Childbirth: Epidurals

Childbirth: Epidurals

Topic Overview

Epidural anesthesia is an effective form of
childbirth pain relief. Epidural anesthesia is the injection of a numbing medicine into the space around the spinal nerves in the lower back. It numbs the area above and below the point of injection and allows you to remain awake during the delivery. It can be used for either a vaginal birth or a
cesarean delivery (C-section). An anesthesia specialist administers epidural anesthesia.

How an epidural is given

Epidural anesthesia involves the insertion of a sterile guide needle
and a small tube (epidural catheter) into the space around your spinal cord (epidural space). The epidural catheter is
placed at or below the waist. The doctor first uses a local anesthetic to numb
the area where the needle will be inserted. Then the guide needle is inserted
and removed, while the catheter remains in place. The catheter is taped in
place up the center of your back with the end taped in place on top of your
shoulder.

See pictures of
epidural placement and area of numbness for childbirth.

An anesthetic medicine is injected into the catheter to numb your
body above and below the point of injection, as needed. The amount of discomfort or pain that you have
depends on the amount of anesthetic used. Less anesthetic (often called a
light epidural) will allow you to be more active in your
labor and feel enough to push effectively. With higher levels of anesthetic,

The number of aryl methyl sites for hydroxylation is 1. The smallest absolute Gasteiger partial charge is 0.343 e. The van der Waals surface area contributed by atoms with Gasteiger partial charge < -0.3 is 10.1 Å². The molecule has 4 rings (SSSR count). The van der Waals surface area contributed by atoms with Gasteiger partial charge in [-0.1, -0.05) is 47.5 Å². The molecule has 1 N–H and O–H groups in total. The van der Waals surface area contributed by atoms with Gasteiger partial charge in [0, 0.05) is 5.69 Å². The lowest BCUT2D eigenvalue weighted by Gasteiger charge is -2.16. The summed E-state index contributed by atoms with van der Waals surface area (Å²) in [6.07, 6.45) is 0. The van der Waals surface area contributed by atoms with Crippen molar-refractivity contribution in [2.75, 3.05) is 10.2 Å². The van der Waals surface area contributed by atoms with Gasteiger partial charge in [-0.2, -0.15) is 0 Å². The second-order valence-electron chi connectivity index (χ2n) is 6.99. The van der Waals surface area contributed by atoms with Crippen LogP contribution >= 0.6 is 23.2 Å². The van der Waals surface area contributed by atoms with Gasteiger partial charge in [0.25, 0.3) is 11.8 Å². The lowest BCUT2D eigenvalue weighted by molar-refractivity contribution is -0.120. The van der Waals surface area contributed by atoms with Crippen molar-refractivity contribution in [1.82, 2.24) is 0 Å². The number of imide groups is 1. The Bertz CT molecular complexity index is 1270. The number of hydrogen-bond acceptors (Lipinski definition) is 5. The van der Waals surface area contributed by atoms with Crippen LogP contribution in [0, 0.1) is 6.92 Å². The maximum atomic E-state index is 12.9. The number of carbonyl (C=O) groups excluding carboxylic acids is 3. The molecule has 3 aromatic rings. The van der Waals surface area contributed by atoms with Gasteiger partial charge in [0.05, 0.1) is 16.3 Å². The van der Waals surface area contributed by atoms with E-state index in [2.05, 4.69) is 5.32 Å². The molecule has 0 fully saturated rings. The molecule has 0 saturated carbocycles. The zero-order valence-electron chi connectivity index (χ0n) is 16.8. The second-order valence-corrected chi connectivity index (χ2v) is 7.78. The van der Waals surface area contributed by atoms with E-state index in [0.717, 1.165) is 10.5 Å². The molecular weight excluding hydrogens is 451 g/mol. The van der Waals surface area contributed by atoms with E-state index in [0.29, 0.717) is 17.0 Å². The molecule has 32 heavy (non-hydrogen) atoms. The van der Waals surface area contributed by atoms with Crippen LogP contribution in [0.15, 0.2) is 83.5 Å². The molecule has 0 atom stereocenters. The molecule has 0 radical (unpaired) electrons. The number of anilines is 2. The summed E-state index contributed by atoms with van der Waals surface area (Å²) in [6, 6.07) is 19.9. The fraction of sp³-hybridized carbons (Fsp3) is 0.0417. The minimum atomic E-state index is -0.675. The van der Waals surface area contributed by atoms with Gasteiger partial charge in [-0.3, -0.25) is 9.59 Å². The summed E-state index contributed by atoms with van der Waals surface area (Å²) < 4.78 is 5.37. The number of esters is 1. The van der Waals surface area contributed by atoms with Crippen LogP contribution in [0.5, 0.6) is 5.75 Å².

you will feel little or no pain from your contractions. You may be required to
remain in bed when an epidural is used. You will also have a tube placed in a
vein (intravenous, or IV tube) and a fetal monitor.

Before delivery, the epidural medicine dose can be decreased so
that you can push more effectively while remaining relatively
comfortable. The epidural catheter can also be used to numb the area between
the vagina and anus (perineum) just before delivery.

Because the amount of medicine given at one time is small, epidural
anesthesia wears off during labor unless additional medicine is given.
So the use of epidural infusion pumps is common. With an
infusion pump, the epidural medicine is given continuously in small amounts
so that you don't have to worry that the pain relief will wear off during your
delivery.

In addition to more constant pain relief, another benefit of having
an infusion pump is that it allows you to have more control of your belly
and leg muscles.

Side effects

The most common side effect from epidural anesthesia is lowering of
the mother's blood pressure. Less common side effects may include severe
headache after delivery, difficulty urinating or walking after delivery, and fever. A rare side effect is seizure.

Because an epidural can decrease your ability to push, a
forceps or vacuum delivery may
sometimes be needed.

After delivery

The epidural catheter may be removed right after delivery, or it may
be left in place for several hours to a day and used to give you pain-relieving
medicine. This is usually done after a cesarean delivery. If you are planning
to have a
tubal ligation before you leave the hospital (to
prevent future pregnancy), the catheter may be left in place.

The effects of the epidural usually wear off within 2 hours after the epidural medicine is stopped. After the epidural wears off, you may have some hip or back pain from childbirth. You may have a small bruise and the skin may be sore where the epidural was put in your back. This will probably get better in 1 or 2 days.

Credits

ByHealthwise StaffPrimary Medical Reviewer Kathleen Romito, MD - Family Medicine Adam Husney, MD - Family Medicine Specialist Medical Reviewer John M. Freedman, MD - Anesthesiology

Current as ofDecember 8, 2017

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